I come across ngrok more and more every day; it provides an excellent HTTP tunnel from my local computer to the internet. I use it to debug Slack apps locally, so I would like to integrate it with my Node.js application.

The free version generates a new sub domain every time you connect, that’s why I’m usually start ngrok at the beginning of my day. I’ve tried to use the ngrok npm package in my application, but as the documentation says: “The ngrok and all tunnels will be killed when node process is done.” I need the process to “survive” my application. Let’s see what we can do about that…


One picture says more than a 1000 words, so I created a flow-diagram to show what we are trying to do:

Diagram for starting NGROK in detached mode.
Diagram for starting NGROK in detached mode.

We will start the ngrok process in detached mode, so it will survive the shutdown of our application. This is especially important, when you run a nodemon that restarts the application on every save.


I’m using 2 packages to make this work:

npm install axios --save-dev
npm install ngrok --save-dev

The ngrok package ships the ngrok binary, which will launch the ngrok tunnel. The axios package is used to retrieve the ngrok URL.


Add a ngrok configuration yaml file named ngrok.yml to the root of your application and fill it like this:

    proto: http  # exposes an HTTP end point
    addr: 3000   # uses local port 3000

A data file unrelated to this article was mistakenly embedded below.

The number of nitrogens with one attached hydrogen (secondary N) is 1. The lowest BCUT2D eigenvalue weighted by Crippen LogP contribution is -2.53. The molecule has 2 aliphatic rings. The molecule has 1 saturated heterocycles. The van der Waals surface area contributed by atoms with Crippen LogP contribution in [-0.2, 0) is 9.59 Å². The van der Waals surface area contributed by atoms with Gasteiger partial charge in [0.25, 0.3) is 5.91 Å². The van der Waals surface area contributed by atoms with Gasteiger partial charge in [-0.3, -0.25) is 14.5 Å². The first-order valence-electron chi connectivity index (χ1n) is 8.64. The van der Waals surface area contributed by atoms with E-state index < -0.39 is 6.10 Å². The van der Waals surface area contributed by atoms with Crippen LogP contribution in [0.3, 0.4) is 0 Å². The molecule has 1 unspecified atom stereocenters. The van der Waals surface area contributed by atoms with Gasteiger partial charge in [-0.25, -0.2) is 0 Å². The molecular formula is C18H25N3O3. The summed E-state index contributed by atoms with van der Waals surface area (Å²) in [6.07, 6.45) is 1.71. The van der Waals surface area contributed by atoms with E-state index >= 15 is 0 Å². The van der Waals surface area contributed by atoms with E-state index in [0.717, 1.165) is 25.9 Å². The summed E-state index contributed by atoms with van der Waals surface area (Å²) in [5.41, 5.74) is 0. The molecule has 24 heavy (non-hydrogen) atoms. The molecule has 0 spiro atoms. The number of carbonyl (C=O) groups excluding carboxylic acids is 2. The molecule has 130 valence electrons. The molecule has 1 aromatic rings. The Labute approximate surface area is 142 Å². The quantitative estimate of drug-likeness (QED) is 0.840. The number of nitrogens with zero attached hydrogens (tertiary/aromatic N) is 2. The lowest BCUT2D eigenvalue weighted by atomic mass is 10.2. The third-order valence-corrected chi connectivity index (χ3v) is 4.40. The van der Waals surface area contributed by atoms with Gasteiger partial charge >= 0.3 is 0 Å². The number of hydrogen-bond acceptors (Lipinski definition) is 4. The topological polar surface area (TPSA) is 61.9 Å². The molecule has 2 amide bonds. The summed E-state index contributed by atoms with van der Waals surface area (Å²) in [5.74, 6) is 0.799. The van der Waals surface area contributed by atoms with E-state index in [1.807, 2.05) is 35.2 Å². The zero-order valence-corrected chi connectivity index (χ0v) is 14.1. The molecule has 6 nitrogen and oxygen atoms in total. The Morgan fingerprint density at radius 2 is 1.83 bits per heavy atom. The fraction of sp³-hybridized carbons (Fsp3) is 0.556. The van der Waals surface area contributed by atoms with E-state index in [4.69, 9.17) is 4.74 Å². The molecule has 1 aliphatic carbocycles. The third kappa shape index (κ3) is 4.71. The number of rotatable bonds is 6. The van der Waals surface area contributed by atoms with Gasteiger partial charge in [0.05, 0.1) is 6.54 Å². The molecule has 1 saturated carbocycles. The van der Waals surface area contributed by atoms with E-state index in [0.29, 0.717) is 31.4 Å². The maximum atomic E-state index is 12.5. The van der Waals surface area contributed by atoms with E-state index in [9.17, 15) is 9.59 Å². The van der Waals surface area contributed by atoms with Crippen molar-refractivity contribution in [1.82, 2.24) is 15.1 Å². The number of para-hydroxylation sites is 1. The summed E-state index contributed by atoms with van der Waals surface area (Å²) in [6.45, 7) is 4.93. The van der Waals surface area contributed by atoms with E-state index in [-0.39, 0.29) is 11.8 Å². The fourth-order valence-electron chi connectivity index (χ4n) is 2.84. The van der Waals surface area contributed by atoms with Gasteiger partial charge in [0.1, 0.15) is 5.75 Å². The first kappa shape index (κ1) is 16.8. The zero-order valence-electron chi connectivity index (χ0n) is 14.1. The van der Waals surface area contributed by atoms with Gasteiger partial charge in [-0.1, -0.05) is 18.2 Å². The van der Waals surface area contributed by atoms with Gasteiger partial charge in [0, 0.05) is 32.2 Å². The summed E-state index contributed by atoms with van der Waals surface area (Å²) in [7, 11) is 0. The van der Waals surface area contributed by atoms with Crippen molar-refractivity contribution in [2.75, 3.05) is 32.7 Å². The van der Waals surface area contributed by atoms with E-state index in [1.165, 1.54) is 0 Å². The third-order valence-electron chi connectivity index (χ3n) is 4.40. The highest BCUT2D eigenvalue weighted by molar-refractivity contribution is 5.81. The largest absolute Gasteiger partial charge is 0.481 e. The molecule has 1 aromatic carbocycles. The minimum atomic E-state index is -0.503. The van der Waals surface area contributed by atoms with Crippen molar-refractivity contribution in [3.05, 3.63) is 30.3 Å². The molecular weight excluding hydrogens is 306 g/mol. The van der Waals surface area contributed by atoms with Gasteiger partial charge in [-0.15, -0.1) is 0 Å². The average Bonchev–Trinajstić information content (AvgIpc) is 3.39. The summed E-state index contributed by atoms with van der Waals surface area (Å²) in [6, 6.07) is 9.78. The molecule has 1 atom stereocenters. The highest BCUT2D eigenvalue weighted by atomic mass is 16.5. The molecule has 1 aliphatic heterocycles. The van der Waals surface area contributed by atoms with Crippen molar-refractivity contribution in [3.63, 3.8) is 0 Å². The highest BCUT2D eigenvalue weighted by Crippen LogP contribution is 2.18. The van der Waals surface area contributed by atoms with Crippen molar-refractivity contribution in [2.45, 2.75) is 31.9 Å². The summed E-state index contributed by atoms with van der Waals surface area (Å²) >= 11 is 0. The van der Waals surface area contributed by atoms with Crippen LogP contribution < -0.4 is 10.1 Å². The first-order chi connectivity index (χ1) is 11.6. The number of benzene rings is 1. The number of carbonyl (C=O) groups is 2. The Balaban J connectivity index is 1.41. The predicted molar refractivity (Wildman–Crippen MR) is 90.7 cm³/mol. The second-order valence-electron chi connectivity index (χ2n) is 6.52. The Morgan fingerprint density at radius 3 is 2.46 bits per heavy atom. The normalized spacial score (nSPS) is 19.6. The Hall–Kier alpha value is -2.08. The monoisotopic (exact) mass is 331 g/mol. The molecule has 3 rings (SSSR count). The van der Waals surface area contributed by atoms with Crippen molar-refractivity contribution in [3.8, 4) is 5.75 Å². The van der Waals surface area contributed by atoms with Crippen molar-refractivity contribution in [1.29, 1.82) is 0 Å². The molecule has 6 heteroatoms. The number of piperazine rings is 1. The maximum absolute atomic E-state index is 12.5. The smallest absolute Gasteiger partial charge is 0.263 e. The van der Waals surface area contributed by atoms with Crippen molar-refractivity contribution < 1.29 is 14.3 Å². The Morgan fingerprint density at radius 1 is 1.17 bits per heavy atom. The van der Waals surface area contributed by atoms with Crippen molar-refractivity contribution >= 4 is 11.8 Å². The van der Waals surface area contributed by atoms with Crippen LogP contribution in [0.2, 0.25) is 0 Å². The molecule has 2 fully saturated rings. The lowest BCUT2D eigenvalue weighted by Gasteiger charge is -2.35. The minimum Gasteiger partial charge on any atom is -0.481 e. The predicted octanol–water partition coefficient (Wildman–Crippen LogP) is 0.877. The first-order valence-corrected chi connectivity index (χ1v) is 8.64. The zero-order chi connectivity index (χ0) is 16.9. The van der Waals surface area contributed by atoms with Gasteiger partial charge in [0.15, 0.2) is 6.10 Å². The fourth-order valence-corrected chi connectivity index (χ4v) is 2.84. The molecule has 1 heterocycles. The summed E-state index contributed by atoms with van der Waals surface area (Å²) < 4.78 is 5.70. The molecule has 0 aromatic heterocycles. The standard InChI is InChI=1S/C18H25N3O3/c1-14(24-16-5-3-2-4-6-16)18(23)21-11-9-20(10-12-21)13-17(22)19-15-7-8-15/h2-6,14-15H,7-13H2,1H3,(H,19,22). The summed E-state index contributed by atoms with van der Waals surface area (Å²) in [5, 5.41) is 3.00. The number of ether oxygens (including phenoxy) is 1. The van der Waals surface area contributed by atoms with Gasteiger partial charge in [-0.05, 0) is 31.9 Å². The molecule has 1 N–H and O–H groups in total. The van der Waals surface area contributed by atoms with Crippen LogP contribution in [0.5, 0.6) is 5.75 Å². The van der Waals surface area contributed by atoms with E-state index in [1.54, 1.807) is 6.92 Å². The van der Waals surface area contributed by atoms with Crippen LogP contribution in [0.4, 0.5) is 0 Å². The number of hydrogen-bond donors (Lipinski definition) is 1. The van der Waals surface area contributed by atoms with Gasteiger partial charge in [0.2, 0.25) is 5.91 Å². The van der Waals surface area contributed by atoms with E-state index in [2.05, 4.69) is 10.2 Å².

We also need to add an environment setting: NGROK=true. Production environments will not have this variable set, so ngrok is not started.

The script

This file lives in my root directory and is called ngrok.js.

// imports
const axios = require('axios');
const fs = require('fs');
const path = require('path');
const { platform } = require('os');
const { spawn } = require('child_process');

// settings
const pollInterval = 500;
const ngrokEnabled = process.env.NGROK || false;
const ngrokConfig = path.resolve('ngrok.yml');

// needed for spawning NGROK
let ngrokBin = '';
let ngrokDir = '';
try {
  const ext = platform() === 'win32' ? '.exe' : '';
  ngrokDir = path.dirname(require.resolve('ngrok')) + '/bin';
  ngrokBin = ngrokDir + '/ngrok' + ext;
catch { }

async function ensureConnection(callback) {

  if (!ngrokEnabled) return false;

  if (!fs.existsSync(ngrokConfig)) {
    console.log(`Can't run ngrok - missing ${ngrokConfig}.`);
    return false;

  if (ngrokBin == '') {
    console.log("Can't run ngrok - are dev dependencies installed?");
    return false;

  console.log("Ensuring ngrok...");
  const url = await connect();
  if (url == null) return false;

  return true;

async function connect() {
  let url = await getNgrokUrl();
  if (url) {
    console.log("ngrok already running.");
    return url;

  console.log("Starting ngrok...");
  await startProcess();

  while (true) {
    url = await getNgrokUrl();
    if (url) return url;
    await delay(pollInterval);

async function getNgrokUrl() {
  const ping = '';
  try {
    const response = await axios.get(ping);
    return response.data.tunnels[0].public_url;
  catch { return null; }

function startProcess() {
  const start = ['start', '-config=' + ngrokConfig, "app"];
  const proc = spawn(ngrokBin, start, { cwd: ngrokDir, detached: true });

function delay(ms) {
  return new Promise(resolve => setTimeout(resolve, ms));

module.exports.ensureConnection = ensureConnection;
module.exports.getNgrokUrl = getNgrokUrl;


Here is how I use it with a simple express server:

const express = require('express');
const { ensureConnection } = require('./ngrok');
const port = process.env.PORT || 3000;

const app = express();
const server = createServer(app);
server.listen(port, async () => {
  console.log(`Listening on port ${server.address().port}`);
  await ensureConnection(url => {
    console.log(`Listerning to ${url}`);

Terminate ngrok background process

On Windows we can terminate ngrok like this:

Taskkill /IM ngrok.exe /F